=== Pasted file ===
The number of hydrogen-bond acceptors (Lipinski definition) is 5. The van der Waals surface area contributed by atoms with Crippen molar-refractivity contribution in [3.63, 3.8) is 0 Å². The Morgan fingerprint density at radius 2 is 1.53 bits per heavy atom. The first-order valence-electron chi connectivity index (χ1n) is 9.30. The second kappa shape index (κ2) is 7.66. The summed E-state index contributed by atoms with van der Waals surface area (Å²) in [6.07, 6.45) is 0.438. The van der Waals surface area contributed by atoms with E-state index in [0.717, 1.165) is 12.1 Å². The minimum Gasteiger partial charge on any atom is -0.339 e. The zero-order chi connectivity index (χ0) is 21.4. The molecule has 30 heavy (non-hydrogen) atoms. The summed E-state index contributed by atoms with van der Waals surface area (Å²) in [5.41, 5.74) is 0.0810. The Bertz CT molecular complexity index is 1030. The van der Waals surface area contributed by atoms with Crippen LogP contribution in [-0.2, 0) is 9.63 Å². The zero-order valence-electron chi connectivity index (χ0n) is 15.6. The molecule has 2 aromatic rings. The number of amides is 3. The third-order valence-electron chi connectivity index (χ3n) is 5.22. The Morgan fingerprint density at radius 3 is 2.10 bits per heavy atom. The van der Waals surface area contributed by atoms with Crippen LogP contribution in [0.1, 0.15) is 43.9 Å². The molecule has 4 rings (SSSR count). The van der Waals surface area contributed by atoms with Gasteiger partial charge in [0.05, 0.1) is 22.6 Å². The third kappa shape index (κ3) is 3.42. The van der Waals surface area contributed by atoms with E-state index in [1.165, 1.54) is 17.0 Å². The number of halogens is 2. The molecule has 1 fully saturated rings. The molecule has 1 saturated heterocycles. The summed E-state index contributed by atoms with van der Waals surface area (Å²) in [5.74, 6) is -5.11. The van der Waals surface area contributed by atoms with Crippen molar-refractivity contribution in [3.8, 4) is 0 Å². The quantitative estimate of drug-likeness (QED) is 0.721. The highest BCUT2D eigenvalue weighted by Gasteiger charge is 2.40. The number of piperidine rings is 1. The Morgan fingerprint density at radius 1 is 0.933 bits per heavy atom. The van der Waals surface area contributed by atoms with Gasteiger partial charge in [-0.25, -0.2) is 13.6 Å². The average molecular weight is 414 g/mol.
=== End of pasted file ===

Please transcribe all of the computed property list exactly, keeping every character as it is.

The number of hydrogen-bond acceptors (Lipinski definition) is 5. The van der Waals surface area contributed by atoms with Crippen molar-refractivity contribution in [3.63, 3.8) is 0 Å². The Morgan fingerprint density at radius 2 is 1.53 bits per heavy atom. The first-order valence-electron chi connectivity index (χ1n) is 9.30. The second kappa shape index (κ2) is 7.66. The summed E-state index contributed by atoms with van der Waals surface area (Å²) in [6.07, 6.45) is 0.438. The van der Waals surface area contributed by atoms with E-state index in [0.717, 1.165) is 12.1 Å². The minimum Gasteiger partial charge on any atom is -0.339 e. The zero-order chi connectivity index (χ0) is 21.4. The molecule has 30 heavy (non-hydrogen) atoms. The summed E-state index contributed by atoms with van der Waals surface area (Å²) in [5.41, 5.74) is 0.0810. The Bertz CT molecular complexity index is 1030. The van der Waals surface area contributed by atoms with Crippen LogP contribution in [-0.2, 0) is 9.63 Å². The zero-order valence-electron chi connectivity index (χ0n) is 15.6. The molecule has 2 aromatic rings. The number of amides is 3. The third-order valence-electron chi connectivity index (χ3n) is 5.22. The Morgan fingerprint density at radius 3 is 2.10 bits per heavy atom. The van der Waals surface area contributed by atoms with Crippen LogP contribution in [0.1, 0.15) is 43.9 Å². The molecule has 4 rings (SSSR count). The van der Waals surface area contributed by atoms with Gasteiger partial charge in [0.05, 0.1) is 22.6 Å². The third kappa shape index (κ3) is 3.42. The van der Waals surface area contributed by atoms with E-state index in [1.165, 1.54) is 17.0 Å². The number of halogens is 2. The molecule has 1 fully saturated rings. The molecule has 1 saturated heterocycles. The summed E-state index contributed by atoms with van der Waals surface area (Å²) in [5.74, 6) is -5.11. The van der Waals surface area contributed by atoms with Crippen molar-refractivity contribution in [3.8, 4) is 0 Å². The quantitative estimate of drug-likeness (QED) is 0.721. The highest BCUT2D eigenvalue weighted by Gasteiger charge is 2.40. The number of piperidine rings is 1. The Morgan fingerprint density at radius 1 is 0.933 bits per heavy atom. The van der Waals surface area contributed by atoms with Gasteiger partial charge in [-0.25, -0.2) is 13.6 Å². The average molecular weight is 414 g/mol.